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Practical DFMA Top Tips
Further
Design for Manufacture and Assembly Top Tips 2


Essential Product Development for Engineers


Practical DFMA Top Tips 2



  • Use standard consumables from stockists wherever possible. Don’t waste time and effort designing and manufacturing your own. Instead, contact stockists with your requirements and let them search for you. Consumable examples include bungs, caps and spacers. All such items are candidates for stock items. What’s more they are very cheap, available in numerous profiles and various colours. Obtain quotes for the best prices for these items. Remember the technical performance of these outsourced items is well understood and available on request, typically as data sheets.

  • Talk to shop-floor manufacturing, assembly, quality and inspection personnel about DFMA issues. Importantly, gain the opinion of suppliers; they will be able to offer a host of knowledge, experience and expertise.

  • Can lower cost materials which still perform the same function (short and long term) be considered?

  • Guard against over-engineering. It builds-in mass and cost. Identify and root out excessive material thicknesses, as well as unnecessary fasteners and consumables. Could some quick Finite Element Analysis (FEA) of your CAD model, help you optimise the part, and so help reduce mass and excess?

  • When bought-in parts are delivered, can lower cost, quicker and easier to remove packaging be used? Any alternative must be fit for purpose. 

  • Consider removing or amalgamating steps in the assembly process. Reduce the total lead-time by reducing steps. However, be aware of the potential to over-complicate adjoining stages, with the resultant risk to quality.


DFM Design Principles from NIELITA


More Practical DFMA Top Tips... 

  • If possible, gauge likely customer responses to modifications. Get your sales and marketing team to assist. Are there options to obtain user opinion online? Have you loyal customers or sample groups from who you can gain honest feedback? Remember 'customers' may also include production personnel, fitters and maintenance guys who have to handle and assemble products. All their opinions are valuable. 

  • Whilst reducing costs (and in design engineering in general) attempt to make products as safe as possible. Aim to design out any potentially dangerous features from parts, assemblies and products. If this isn’t feasible, fit guarding around them. If this also is not a possibility, use warning stickers and signs as a last resort. The legal implications (personal and corporate) of unsafe products are far too serious to ignore or overlook. Risks should always be assessed. Formal risk assessments, accreditation and certification may well be needed to meet legal obligations for some products. Is retesting and re-certification necessary after modification?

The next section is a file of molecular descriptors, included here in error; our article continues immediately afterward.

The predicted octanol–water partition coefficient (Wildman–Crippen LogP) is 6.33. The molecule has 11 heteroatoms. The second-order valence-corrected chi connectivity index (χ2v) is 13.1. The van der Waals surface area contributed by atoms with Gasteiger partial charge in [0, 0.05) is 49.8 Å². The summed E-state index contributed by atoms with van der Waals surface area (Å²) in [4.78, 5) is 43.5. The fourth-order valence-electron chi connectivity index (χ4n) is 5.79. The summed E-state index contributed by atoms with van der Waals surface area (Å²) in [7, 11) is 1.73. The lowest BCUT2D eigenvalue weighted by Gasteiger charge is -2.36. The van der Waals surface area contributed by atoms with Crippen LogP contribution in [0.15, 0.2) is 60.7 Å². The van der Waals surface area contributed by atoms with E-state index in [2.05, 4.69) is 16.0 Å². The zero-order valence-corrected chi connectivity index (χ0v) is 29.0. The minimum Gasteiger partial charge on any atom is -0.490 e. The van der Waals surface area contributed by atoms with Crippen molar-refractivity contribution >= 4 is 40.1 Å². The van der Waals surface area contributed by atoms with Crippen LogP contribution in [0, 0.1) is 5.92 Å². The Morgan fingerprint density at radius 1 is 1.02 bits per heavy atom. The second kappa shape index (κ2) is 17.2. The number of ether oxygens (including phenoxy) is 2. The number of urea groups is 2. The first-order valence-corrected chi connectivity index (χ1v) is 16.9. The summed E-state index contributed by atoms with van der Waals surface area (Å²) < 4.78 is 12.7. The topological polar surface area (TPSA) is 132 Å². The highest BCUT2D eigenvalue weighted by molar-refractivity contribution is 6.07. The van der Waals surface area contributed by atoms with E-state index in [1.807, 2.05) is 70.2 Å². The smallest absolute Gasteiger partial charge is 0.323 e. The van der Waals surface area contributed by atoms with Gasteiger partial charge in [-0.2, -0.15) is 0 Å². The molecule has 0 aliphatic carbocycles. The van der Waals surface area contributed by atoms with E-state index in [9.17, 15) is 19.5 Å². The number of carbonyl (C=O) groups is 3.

• Buy versus Make Decisions: Can a supplier source components or assemblies more cheaply than you can make them, yet maintain the desired quality? Do they possess specialist capabilities and skills you cannot match internally? Would the business benefit by freeing up employees to undertake higher value activities, rather than routine tasks? If so, obtain quotes and ensure your supply requirements and quality standards can be met. Also, make sure you can control any future design changes, with the use of a structured engineering change order system. Don’t give away knowledge or processes which give you a competitive advantage. Also guard against the loss of any Intellectual Property (IP). More buy-versus-make advice can be found here...

  • Consider negotiating and re-sourcing purchased items to obtain the best price. Obtain alternative quotes to compare.

  • When using sheet material to produce net-shapes, maximise the usage of the sheet to minimise material waste.


  • Attempt to design parts that require the minimum manufacturing operations and orientations (preferably one).


More Practical DFMA Top Tips... 

  • Ask if a component can be made smaller or with less material? Is a lower cost material a possibility?

  • Look for novel ways to manufacture items quickly and more cheaply? Is there an alternative process that could be used? Review how products from completely different industries are manufactured and assembled for clues.

  • Can secondary and finishing processes be eliminated or lower cost, quicker alternatives be found?

  • As a more far reaching, perhaps future activity, attempt to rationalise the range of products you produce. Are there products in your range that duplicate the functions of others? Or put another way, could you reduce the range by making relatively straightforward modifications to some products so they perform the function (and perhaps the scope) of others?

 

OK, so as you can see there is a wide range of really useful advice to assist you and your cross-functional team, to potentially dramatically reduce costs and make big improvements to your products. For many of these, practical DFMA top tips include simplification and minimization as central themes. Some advice will apply more than others, depending on the nature of your products. Finally, are there others you work with who could benefit from this checklist? Spread the word to those who could profit from it.

Practical DFMA Top Tips

 Practical DFMA Top Tips - Real World Product Example



Squeeze Time and Money out of Production Using Design for Manufacturability from SOLIDWORKS




Next... Technical Documents and Data to Assist Manufacturing and Assembly


Back to Product Development Essentials 


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